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About the Author
Ken Smith currently divides his time between New York (where he writes for Gramophone magazine) and Hong Kong (where he serves as the Asian–performing arts critic for the Financial Times). He is Co–Music Director of the recordings Dong Folk Songs and Miao Music for China's MediaFusion Group, and he won an ASCAP–Deems Taylor Award in 2008 for his liner notes to Gil Shaham's recording of The Butterfly Lovers Concerto for Violin. Ken is also the author of Fate! Luck! Chance!, published in 2008 by Chronicle Books.

Ancient Paths, Modern Voices Blog

It Starts with the Instruments

Believe it or not, the festival's already begun—at least for some of the partner institutions. Yesterday was A China Celebration at the Metropolitan Museum of Art, which featured an introduction to the Met's Silk and Bamboo: Music and Art of China (running through February 7, 2010) and an hour-long concert by Music From China (which was notably heavy on the silk front, with both plucked and bowed strings, and light on bamboo).

The real treat of the afternoon, though, was Met musical instrument curator J. Kenneth Moore's notes on the exhibition, which traced some 8,000 years of Chinese music making. This was, amazingly enough, roughly 4,000 years before the earliest Chinese writing, and nearly 6,000 years before China first became a unified country. About two-thirds of Moore's timeline took place before recorded history.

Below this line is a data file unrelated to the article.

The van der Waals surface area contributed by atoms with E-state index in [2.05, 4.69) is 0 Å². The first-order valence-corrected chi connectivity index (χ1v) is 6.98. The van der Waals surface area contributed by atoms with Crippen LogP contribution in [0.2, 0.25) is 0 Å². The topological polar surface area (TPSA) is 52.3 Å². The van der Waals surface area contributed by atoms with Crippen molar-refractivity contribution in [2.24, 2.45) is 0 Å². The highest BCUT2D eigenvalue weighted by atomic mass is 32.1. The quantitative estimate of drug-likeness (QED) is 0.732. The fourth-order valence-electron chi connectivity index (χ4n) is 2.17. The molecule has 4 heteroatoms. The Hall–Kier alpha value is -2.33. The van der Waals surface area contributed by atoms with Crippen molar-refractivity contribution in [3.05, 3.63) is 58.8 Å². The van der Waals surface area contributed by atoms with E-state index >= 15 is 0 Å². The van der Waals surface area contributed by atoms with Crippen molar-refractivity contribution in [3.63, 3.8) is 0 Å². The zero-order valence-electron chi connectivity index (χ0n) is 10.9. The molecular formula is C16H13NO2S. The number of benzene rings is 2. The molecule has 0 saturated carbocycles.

History is rarely kind to ephemeral arts—particularly in China, where the First Emperor Qin Shihuang (259-210 BCE) started a national tradition of leaders destroying the knowledge of previous generations—but the difference between music and visual arts was particularly striking given curator Maxwell K. Hearn's earlier introduction yesterday of the portraiture of Luo Ping (1732-1779). Luo's work still exists more or less as it did in the Qing Dynasty. For those who want to know what ancient Chinese music really sounded like, looking at the Met's musical instruments is rather like looking at Luo's brushes.

Still, the history of Chinese music is fascinating, especially on the political and cultural front, where archeology can seem both distant and familiar. From the Eastern Han Dynasty (25-220 AD) until the fall of the Qing Dynasty in 1911, Chinese music was dictated by the Yuehfu, a government bureau that not only licensed court and temple musicians but also micromanaged tuning and playing techniques. In many eras, ensembles were funded by the state; other times, musicians were left to support themselves solely though commercial work in theaters, brothels, and teahouses, prompting China's iconic teahouse girls, who famously blurred the line between classical and vernacular music (and just goes to show that the 12 Girls Band is not a recent phenomenon).

Posted by Ken Smith

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